the taste space

Brazilian Black Bean and Seitan Stew & Afro Vegan Review+Giveaway

Posted in Book Review, Mains (Vegetarian) by Janet M on July 1, 2014

Brazilian Black Bean Soup Afrovegan

You know Rob is a keeper when he doesn’t kill you when it is time to pack. And a) you have essentially doubled your cookbook collection while in Houston (although I limited myself to 10 books for my move) and Rob is now packing your heavy books; b) while you should be packing, instead you are cooking the last of the bits in the refrigerator, so I am still net loss worth for packing. And then there’s c) please don’t pack my cookbooks I still want to review!  Eventually I had to give in…. and help pack. And thankful that most books I receive to review come in electronic form.

Especially after making my own e-cookbook, I have grown to appreciate digital books. They have their pros and cons. They are easier to search, but not as fun to read. I miss the ability to curl the pages and find new random recipes. Although they are definitely easier to move. They also allow me to write posts in the airport.

Brazilian Black Bean Soup Afrovegan

Afro Vegan is Terry Bryant’s new cookbook. A lover of good food, he has managed to fuse soul comfort food with gourmet twists. His muses vary from Caribbean soul cuisine, Southern US down home cooking and African menus. Pecan cornbread with dukkah? Sweet plantain and Fresh Corn Cakes? Peanut Pumpkin Fritters? Jamaican Patties Stuffed with Maque Choux? Spinach Peanut Sauce? Trust me, it all sounded good to me, I was sad I haven’t had enough time to explore it.

Brazilian Black Bean Soup Afrovegan

While a bit more complex than my weeknight meals, there are more simple and more elaborate dishes. Delicious and innovative all-round. I loved, loved, loved my version of his Southern black eyed peas, I shared it before the book was even released to the masses. Now I am sharing another great soup, which I simplified by skipping the dumplings. This black bean stew, inspired by the Brazilian feijoada, is more tomato-heavy than my previous versions, but still nice and hearty and simple enough for an easy meal.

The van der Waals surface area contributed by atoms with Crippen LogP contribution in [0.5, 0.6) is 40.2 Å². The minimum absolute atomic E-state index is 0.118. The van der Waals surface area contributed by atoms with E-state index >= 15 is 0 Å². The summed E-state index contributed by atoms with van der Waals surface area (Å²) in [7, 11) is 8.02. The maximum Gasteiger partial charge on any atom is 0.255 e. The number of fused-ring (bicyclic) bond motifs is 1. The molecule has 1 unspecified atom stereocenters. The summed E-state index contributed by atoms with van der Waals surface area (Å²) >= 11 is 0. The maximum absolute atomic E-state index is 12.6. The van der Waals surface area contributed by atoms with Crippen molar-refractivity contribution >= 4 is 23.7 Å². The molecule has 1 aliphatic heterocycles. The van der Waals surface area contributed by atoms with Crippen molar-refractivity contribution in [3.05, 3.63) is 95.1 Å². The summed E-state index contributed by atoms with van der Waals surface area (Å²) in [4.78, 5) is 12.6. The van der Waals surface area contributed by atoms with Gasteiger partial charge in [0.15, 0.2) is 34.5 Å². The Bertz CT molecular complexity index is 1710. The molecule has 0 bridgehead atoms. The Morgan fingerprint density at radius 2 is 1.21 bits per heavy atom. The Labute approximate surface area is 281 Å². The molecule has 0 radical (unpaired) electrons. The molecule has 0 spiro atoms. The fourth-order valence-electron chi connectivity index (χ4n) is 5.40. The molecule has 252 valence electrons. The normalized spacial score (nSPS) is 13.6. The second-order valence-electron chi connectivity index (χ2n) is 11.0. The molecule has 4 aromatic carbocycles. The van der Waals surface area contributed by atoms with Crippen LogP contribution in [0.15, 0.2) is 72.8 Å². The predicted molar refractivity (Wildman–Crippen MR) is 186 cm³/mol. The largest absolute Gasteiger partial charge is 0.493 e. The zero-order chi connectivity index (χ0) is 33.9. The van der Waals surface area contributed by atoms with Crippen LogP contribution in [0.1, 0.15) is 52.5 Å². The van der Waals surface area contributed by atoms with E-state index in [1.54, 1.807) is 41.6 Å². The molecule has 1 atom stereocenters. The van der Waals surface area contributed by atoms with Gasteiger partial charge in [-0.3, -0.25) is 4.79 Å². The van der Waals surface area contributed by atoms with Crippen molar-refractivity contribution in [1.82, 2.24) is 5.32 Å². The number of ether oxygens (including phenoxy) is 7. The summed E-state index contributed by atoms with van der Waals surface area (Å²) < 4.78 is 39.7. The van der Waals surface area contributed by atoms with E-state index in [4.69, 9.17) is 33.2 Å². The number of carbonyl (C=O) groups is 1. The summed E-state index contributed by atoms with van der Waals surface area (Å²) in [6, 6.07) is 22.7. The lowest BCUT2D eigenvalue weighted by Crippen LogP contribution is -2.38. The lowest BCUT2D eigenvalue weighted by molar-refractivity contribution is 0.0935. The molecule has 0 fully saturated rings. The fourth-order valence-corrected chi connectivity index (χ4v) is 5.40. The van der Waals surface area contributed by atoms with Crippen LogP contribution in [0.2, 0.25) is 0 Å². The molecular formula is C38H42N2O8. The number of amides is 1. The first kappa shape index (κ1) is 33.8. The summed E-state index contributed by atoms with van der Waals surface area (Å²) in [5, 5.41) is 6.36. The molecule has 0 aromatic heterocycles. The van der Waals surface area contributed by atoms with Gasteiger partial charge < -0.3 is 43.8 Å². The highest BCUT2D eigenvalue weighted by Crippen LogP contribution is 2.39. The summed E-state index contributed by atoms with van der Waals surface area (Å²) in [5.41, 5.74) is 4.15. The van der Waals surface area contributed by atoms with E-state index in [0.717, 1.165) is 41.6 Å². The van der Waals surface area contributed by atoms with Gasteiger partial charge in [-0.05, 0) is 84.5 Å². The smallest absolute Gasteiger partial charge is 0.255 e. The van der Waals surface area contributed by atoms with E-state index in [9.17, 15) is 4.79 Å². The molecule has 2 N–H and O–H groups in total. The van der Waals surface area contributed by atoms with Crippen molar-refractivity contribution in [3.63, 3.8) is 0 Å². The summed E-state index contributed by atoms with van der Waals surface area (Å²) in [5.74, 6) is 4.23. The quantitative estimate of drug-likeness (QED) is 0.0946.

Afro-Vegan book cover

Thankfully, the publisher is letting me share the recipe AND give a cookbook to one reader living anywhere (except maybe the moon). To be entered, please leave a comment here, any comment. I will randomly select a winner on July 30, 2014. Good luck!

Recipes from Afro-Vegan shared elsewhere:

Hominy and Spinach in Tomato-Garlic Broth

All-Green Spring Slaw

Tofu Curry with Mustard Greens

Savory Grits with Slow-Cooked Collard Greens

Stewed Tomatoes with Black Eyed Peas with Cornbread Croutons

Creole-Spiced Plantain Chips

Za’atar Roasted Red Potatoes

Sauteed Sugar Snap Peas with Spring Herbs

Creamed Cashews

Skillet Cornbread with Pecan Dukkah

 

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Kimchi-Stuffed Sausages & Vegan Finger Foods Review+Giveaway

Posted in Book Review, Mains (Vegetarian) by Janet M on June 28, 2014

Kimchi-Stuffed Sausages & Vegan Finger Foods Giveaway

Perhaps it is fitting that my last post from Houston should be a review for Vegan Finger Foods. It was in Houston, that I found and dived head-first into the “vegan potluck” community. Bounded by a common interest (delicious food), people came from various backgrounds. Some were vegan, others vegetarian, some omnivores, but all were included and encouraged to eat and enjoy the plentiful vegan food.

For me as a cook, it was (mostly) fun to try new recipes or share old favourites. I tend to gravitate to one-pot meals, but now I experimented with appetizers and desserts, knowing there would be plenty of Janet-friendly dishes to sample. As a person, it was comforting to meet others with similar interests, even if only within the realm of veganism. Although especially within the realm of veganism when I first moved to Texas.

Kimchi-Stuffed Sausages & Vegan Finger Foods Giveaway

Vegan Finger Foods is a fun cookbook, overflowing with ideas for your next gathering. Not only are the recipes suitable for vegan parties and potlucks, they can be mixed and matched for regular main meals at home. There are vegetable-centric bites (think “Bacon” Wrapped Water Chestnuts, Harissa Carrot Zucchini Cups), Finger Foods (think Brewpub Cauliflower Dip and Chips), Dips and Stuffed bites (like Baked Buffalo Tofu Bites with Pantry Raid Ranch and Pulled Jackfruit Mini Tacos), Bread-Based Bites (including Salsa Scuffins) and not forgetting bite-sized desserts (lots of cookies, cupcakes and even Goji Berry Cacao Bites and Tahini Caramel Popcorn).